What is a synthetic polyester fabric?

Written by e.c. rosenberg
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Introduction
  • Introduction

    What is a synthetic polyester fabric?

    Polyester fabric is, by definition, synthetic: a fabric made by chemical synthesis rather than from natural materials (such as wool, cotton, linen, silk) or quasi-synthetic cellulose-based materials (rayon, acetate). First marketed in 1951, polyester is a petroleum-based product. When spun as a fibre, it is extremely strong, quick-drying, long-lasting and water-resistant. Polyester is used in nearly all categories of fabric production.

    Polyester fabric has a bad cultural reputation, but is nearly indispensable in the modern world. (sewing spool image by AGphotographer from Fotolia.com)

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    Chemical Makeup

    The word "polyester" gives an indication of its manufacturing process. An "ester" is a molecule produced by the combination an alcohol and an acid--in this case, ethylene, which is created by the breakdowns of the alcohols and acids in petroleum. "Poly" means "many." Polyester fabric is made from long chains of ethylene-based polymers, which can bind together to make a strong material.

    Synthetic polymers make incredibly strong, flexible fabrics. (grey fabric image by Dmitry Grishin from Fotolia.com)

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    Manufacture

    Petroleum-based acids and alcohols are placed in a high-temperature vacuum to create "condensation polymerization." The condensed polymer is formed into long chemical ribbons that are dried and cut into "chips." The chips are extruded into filaments, and these are spun on machines called "spinnerets" until the resulting fibres are as long, thin and flexible as organic or quasi-synthetic thread. The threads are textured and shaped to resemble the organic material the polyester is intended to duplicate.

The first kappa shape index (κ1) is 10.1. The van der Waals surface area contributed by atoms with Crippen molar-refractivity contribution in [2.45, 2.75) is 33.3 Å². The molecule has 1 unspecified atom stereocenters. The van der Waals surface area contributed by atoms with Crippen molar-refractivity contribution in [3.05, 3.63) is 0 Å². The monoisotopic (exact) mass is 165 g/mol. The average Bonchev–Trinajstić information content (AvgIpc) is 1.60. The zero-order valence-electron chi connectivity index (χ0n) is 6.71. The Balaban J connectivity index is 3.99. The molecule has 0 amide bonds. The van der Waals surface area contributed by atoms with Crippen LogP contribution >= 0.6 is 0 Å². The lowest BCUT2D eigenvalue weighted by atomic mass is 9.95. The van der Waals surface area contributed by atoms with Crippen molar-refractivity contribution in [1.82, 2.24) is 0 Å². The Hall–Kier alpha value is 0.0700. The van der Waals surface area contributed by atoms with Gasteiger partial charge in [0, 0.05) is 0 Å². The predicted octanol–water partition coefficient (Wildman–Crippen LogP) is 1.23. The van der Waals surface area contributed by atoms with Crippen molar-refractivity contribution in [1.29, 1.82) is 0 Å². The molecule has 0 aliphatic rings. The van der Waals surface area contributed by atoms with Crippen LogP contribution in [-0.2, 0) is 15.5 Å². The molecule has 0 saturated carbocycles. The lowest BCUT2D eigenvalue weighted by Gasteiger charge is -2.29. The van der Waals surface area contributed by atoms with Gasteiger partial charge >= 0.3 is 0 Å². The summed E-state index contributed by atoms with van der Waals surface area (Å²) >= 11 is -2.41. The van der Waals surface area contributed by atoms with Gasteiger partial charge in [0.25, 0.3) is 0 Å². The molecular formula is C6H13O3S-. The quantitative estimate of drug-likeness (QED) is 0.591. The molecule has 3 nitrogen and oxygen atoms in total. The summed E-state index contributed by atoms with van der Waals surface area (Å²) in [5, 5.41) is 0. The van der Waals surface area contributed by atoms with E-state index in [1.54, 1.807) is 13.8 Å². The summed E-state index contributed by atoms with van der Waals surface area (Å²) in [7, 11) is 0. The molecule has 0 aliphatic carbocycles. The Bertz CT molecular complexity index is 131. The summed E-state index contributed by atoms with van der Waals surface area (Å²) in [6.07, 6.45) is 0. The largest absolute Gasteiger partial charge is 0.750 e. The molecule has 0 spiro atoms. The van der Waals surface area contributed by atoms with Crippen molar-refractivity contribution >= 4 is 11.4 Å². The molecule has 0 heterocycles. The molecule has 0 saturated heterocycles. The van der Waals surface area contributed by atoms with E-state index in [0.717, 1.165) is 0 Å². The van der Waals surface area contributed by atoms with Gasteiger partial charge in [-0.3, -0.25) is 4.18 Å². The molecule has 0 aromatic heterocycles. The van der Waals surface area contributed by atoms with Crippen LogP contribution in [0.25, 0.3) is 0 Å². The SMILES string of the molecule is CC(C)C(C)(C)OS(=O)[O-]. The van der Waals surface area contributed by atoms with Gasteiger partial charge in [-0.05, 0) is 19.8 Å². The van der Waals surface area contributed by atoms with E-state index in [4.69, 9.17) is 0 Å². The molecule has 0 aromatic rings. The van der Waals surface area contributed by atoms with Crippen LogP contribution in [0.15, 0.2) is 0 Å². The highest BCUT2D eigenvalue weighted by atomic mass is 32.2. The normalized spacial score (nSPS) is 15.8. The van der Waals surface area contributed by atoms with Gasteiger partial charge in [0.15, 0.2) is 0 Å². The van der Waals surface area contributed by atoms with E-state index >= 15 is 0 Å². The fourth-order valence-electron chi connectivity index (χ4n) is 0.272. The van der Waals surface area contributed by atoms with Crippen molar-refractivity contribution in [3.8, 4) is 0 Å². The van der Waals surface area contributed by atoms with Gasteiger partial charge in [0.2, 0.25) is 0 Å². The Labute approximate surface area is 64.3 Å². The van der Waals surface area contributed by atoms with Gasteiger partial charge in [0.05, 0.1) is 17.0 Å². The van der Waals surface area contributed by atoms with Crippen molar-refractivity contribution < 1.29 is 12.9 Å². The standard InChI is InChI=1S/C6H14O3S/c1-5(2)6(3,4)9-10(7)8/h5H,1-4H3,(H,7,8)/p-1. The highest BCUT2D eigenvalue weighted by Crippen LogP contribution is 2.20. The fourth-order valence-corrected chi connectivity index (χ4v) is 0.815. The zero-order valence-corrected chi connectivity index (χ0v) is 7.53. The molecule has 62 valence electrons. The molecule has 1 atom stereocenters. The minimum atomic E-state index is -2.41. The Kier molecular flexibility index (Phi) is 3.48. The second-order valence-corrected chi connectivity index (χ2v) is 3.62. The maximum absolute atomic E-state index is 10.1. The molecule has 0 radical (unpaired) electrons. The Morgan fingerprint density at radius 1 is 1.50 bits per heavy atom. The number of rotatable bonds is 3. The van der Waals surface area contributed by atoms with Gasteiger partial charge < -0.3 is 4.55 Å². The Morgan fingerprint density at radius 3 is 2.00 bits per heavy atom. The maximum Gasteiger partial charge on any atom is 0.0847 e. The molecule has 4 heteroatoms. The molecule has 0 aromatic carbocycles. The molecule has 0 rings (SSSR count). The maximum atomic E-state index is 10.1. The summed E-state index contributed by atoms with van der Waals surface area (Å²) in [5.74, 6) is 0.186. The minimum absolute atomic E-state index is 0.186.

Synthetic fibres can be made to look and feel like organic fabrics. (manufacture image by cem orter from Fotolia.com)

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    Evolution

    The American public was first introduced to polyester fabric in 1951, under the brand name Dacron. Dacron was used in the first "wash and wear" clothing, substituting for both cotton and wool. Double-knit polyester fabrics--sewn by two parallel machines for extra strength--were introduced in the 1960s; fireproof clothing in the early 1970s; Lycra in the late 1970s; and microfiber polyester in the 1990s.

    Women's jeans are usually made of 98 per cent cotton and 2 per cent Lycra, for added stretch. (lycra trousers image by weim from Fotolia.com)

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    Environmental Effects

    Because polyester is petroleum-based, it has a reputation for being environmentally unsound. However, many otherwise "natural" fibres are grown with harsh pesticides, and are unsustainably harvested, then transported, bleached, dyed and otherwise altered to such an extent that polyester may be more environmentally friendly by comparison. Polyester fibre can also be manufactured from recycled materials. As petroleum becomes more scarce, polyester may no longer be as inexpensive to make, forcing manufacturers to experiment with other, perhaps more earth-friendly, synthetic materials.

    As the price of petroleum rises, so does the price of polyester manufacturing. (crochet de grue image by JEAN-MARC MEDINA from Fotolia.com)

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    Future Trends

    Research and development is continuing on new forms and uses for polyester and other synthetic fabrics. These include better moisture wicking; microbe shields; integrating small amounts of polyester into natural fibres for easier care; softer, "circular" knits for greater comfort; improved abrasion resistance to prevent fabric wear-down and pilling; and numerous ways to reuse or recycle polyester and its byproducts.

    Swimsuits will increasingly be made of eco-friendly quicker-drying materials. (maillot de bain et lunettes 2 image by Nathalie P from Fotolia.com)

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